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Why we're fascinated with Honey Boo BooAugust 8, 2012 @ 2:18 am (Updated: 9:46 am - 8/8/12 )
"I'm Alana, I'm six and I'm a beauty queen," says a sassy girl with southern drawl. "A dolla make me holla honey boo boo."
Alana Thompson in front of her Georgia home, and as she appears for pageants. TLC Photos
The little girl from rural Georgia is known to viewers of the reality show "Toddlers & Tiaras" as Honey Boo Boo. She's a Go Go Juice (mixture of Red Bull and Mountain Dew) chugging pageant girl who has such an outgoing personality that producers of the TLC show have given her a spin off series featuring her "crazy" family.
In "Here Comes Honey Boo Boo," Alana introduces viewers to the "boss of the family" Mama June, who is an extreme couponer. Her dad, Sugar Bear, is a chalk miner. She has three sisters - Lauryn, who's 12; the "pregnantest," 17-year-old Anna; and her favorite, Jessica, who's 15 and known as "Chubbs."
Six half-hour episodes will air in August, beginning Wednesday night.
"It's pure exploitation. You can sugar coat it as much as you want as entertainment, or this genre called reality television, but it's pure exploitation by producers, by parents, by the sponsors and by everybody involved," says Robert Galinsky, founder of the New York Reality TV School.
Galinsky trains people who want to be on television to "articulate their story, be more confident and deal with stressful situations" when their 15 seconds of fame arrives. With the pace of the world today, we no longer get 15 minutes of fame.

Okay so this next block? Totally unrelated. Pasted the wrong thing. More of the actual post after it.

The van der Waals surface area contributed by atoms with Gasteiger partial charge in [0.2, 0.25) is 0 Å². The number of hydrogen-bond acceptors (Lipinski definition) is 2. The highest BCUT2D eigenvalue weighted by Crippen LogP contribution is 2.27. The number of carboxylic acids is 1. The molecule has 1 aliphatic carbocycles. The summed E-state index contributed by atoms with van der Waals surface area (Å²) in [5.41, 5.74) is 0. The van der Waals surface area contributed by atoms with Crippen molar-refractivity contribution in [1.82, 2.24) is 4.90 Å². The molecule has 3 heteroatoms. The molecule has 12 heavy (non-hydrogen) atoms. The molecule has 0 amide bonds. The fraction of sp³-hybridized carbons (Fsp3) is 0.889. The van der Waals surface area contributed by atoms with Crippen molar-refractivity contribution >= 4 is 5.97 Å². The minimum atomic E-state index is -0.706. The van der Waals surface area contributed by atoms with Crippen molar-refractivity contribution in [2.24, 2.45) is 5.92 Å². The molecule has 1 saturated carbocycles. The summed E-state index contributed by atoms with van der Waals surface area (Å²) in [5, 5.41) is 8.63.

He thinks of himself as an "advocate for authenticity" who does not exploit people.
"I am helping people figure out how to walk through this gauntlet and come out on the other end on the positive side of things, and to not let the stress and the manipulation turn them into something that they're not," he says.
Watching "Toddlers and Tiaras" with my daughter is a guilty pleasure. We like Alana, she's "spunky." I'm concerned for her that people are going to make fun of her, and her family. There are already haters posting messages on YouTube and other sites.
We are a society that likes to cut others down. Isn't that why most people watch reality TV shows?
Galinsky believes people watch reality programs for opposite reason. He says viewers want to "root for people" and see them succeed.
"Along the way there is a greater percentage of contestants or cast members who are train wrecks," he says. "Unfortunately, a lot of people think it's a joy to watch people crash and burn. It takes their minds off what's going on in their own lives, it makes them feel better about their own lives by watching somebody else who's a complete melt down."
He's hoping Honey Boo Boo will make it through her new show experience by being a well-adjusted little girl.
"Honey Boo Boo is amazing because she's like a cartoon character come to life," says Galinsky. "She's unique, she's original, she's brash and yet she's in this pint-size little kid. She's a strange, exceptional person and we love to watch that."
The little girl's fans, and there are many, will want to know if she turns into a teenager who rises above her family. They're portrayed as ignorant, Southern red necks.
Alana's mother says she doesn't care what people think of her. She loves her "little life" just as it is.
"Is she going to turn into a teenager who years from now is going to become a tragic story, or is Honey Boo Boo going to conquer the world? You never know," he says. "Honey Boo boo might make her way on a U.S. postal stamp at some point."
Since Galinsky has been involved in the business, he's has watched reality TV evolve slightly. Viewers are not interested in watching people be humiliated as they once were. That's encouraging.
By LINDA THOMAS
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